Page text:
catatonic

adjective
cat·​a·​ton·​ic | \-ˈtä-nik \

Definition of catatonic 

1 : of, relating to, marked by, or affected with catatonia catatonic schizophrenia

2 : characterized by a marked lack of movement, activity, or expression tourists who were almost catatonic at finding themselves in their hero's presence— Neil Hickey

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Other Words from catatonic

catatonic noun
catatonically \ -​ni-​k(ə-​)lē \ adverb

Examples of catatonic in a Sentence

a catatonic stare was all that the neglected resident of the nursing home seemed capable of

Recent Examples on the Web

There, Detective Richard finds Camille practically catatonic, but saves her and Amma while the other police arrest Adora. Cady Drell, Marie Claire, "Sharp Objects' Cliffhanger Season Finale Is Pure, Confusing Terror," 27 Aug. 2018 A few more years of this and the simple joy of being able to leave a project out on a workbench overnight is going to leave me catatonic with glee. Eric Limer, Popular Mechanics, "The Joy and Agony of Woodworking in a Tiny Apartment," 10 Mar. 2017 Unfortunately, getting answers won’t be easy because the man has been in a catatonic state for almost a decade. Chuck Barney, Detroit Free Press, "TV highlights for the week of July 8-14," 7 July 2018 Similarly, the Skripals were found slumped on a bench in a catatonic state back in March. Beth Mole, Ars Technica, "Second Novichok poisoning in Britain raises alarm, questions over contamination," 5 July 2018 There was the medical student who’d become catatonic when faced with an exam, and was accused of wanting, at some level, to jettison his career. Eric Boodman, STAT, "It’s not ‘all in your head’: When other doctors give up on patients, a boundary-breaking neurologist treats them," 19 June 2018 Annie, as the story opens, has just lost her mother, and at the funeral, Annie’s almost catatonic, quietly brutal eulogy is something to behold. David Lewis, San Francisco Chronicle, "In ‘Hereditary’ starring Toni Collete, a family tree gets uprooted in chilling ways," 4 June 2018 Sure, the baby’s biological mother is basically catatonic with trauma, but Serena’s mood is what’s really going to make the difference! Emma Dibdin, Harper's BAZAAR, "The Handmaid's Tale Episode 5 Is Utter Despair and I'm Not Sure I Have Any Emotions Left," 16 May 2018 Unlike the tragic-catatonic Post Malone, Rae Sremmurd’s Swae Lee can be a disarmingly sweet singer. New York Times, "Post Malone and Rae Sremmurd, Hip-Hop Impressionists Shaping the Stream," 9 May 2018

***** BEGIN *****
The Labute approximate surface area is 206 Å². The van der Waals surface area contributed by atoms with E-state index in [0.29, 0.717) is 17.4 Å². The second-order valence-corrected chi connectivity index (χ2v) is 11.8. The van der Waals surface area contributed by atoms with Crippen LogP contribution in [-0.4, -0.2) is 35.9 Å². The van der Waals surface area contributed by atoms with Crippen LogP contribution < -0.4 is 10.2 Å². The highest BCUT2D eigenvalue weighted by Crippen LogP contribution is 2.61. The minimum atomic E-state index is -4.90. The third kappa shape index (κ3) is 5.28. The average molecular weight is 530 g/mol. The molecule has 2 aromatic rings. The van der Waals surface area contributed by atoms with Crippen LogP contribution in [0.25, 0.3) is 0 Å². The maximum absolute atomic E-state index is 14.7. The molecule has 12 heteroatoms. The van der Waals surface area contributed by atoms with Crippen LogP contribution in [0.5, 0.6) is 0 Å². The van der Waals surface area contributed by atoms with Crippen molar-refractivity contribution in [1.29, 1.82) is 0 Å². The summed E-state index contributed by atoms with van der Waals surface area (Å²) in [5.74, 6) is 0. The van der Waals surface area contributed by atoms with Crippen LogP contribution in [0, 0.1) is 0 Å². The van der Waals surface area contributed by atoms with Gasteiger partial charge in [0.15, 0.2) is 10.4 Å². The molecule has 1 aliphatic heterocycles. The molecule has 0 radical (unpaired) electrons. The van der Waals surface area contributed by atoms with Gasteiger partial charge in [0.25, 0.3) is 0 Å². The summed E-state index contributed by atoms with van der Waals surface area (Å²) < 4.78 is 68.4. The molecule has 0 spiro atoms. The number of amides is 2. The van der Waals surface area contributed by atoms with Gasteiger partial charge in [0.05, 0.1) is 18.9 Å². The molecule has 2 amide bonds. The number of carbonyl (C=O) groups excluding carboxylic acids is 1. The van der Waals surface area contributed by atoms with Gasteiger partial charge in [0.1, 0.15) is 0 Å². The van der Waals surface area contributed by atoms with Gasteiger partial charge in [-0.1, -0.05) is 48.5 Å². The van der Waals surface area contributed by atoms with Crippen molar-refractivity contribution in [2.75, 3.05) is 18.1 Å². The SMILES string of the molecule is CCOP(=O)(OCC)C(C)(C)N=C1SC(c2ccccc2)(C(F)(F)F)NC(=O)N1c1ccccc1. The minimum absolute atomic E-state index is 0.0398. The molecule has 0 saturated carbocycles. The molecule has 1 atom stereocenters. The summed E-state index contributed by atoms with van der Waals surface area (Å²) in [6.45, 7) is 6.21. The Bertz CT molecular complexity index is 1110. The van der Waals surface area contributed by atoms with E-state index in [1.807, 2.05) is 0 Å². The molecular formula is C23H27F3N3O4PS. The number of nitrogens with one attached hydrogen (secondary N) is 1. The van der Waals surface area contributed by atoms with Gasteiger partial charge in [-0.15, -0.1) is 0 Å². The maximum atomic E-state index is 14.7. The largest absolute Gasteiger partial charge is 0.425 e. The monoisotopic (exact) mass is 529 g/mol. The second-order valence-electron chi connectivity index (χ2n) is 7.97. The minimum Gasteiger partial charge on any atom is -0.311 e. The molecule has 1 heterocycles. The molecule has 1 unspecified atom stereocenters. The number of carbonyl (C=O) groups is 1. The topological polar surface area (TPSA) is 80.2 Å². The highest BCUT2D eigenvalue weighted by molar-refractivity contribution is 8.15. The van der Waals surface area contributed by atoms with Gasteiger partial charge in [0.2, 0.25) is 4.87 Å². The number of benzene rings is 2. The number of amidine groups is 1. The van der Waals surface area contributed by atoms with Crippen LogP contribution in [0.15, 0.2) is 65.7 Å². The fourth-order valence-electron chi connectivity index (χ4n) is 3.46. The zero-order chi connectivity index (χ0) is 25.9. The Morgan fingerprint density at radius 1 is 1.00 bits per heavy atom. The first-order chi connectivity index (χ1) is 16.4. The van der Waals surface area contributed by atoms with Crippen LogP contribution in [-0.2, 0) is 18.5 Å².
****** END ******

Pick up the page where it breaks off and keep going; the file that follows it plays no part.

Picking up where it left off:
These example sentences are selected automatically from various online news sources to reflect current usage of the word 'catatonic.' Views expressed in the examples do not represent the opinion of Merriam-Webster or its editors. Send us feedback.

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First Known Use of catatonic

1904, in the meaning defined at sense 1

History and Etymology for catatonic

see catatonia

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Statistics for catatonic

Last Updated

15 Nov 2018

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Time Traveler for catatonic

The first known use of catatonic was in 1904

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More Definitions for catatonic

catatonic

adjective
cata·​ton·​ic | \ˌkat-ə-ˈtän-ik \

Medical Definition of catatonic 

(Entry 1 of 2)

: of, relating to, marked by, or affected with catatonia catatonic schizophrenia catatonic rigidity catatonic patients

Other Words from catatonic

catatonically \ -​i-​k(ə-​)lē \ adverb

catatonic

noun

Medical Definition of catatonic (Entry 2 of 2)

: a catatonic individual

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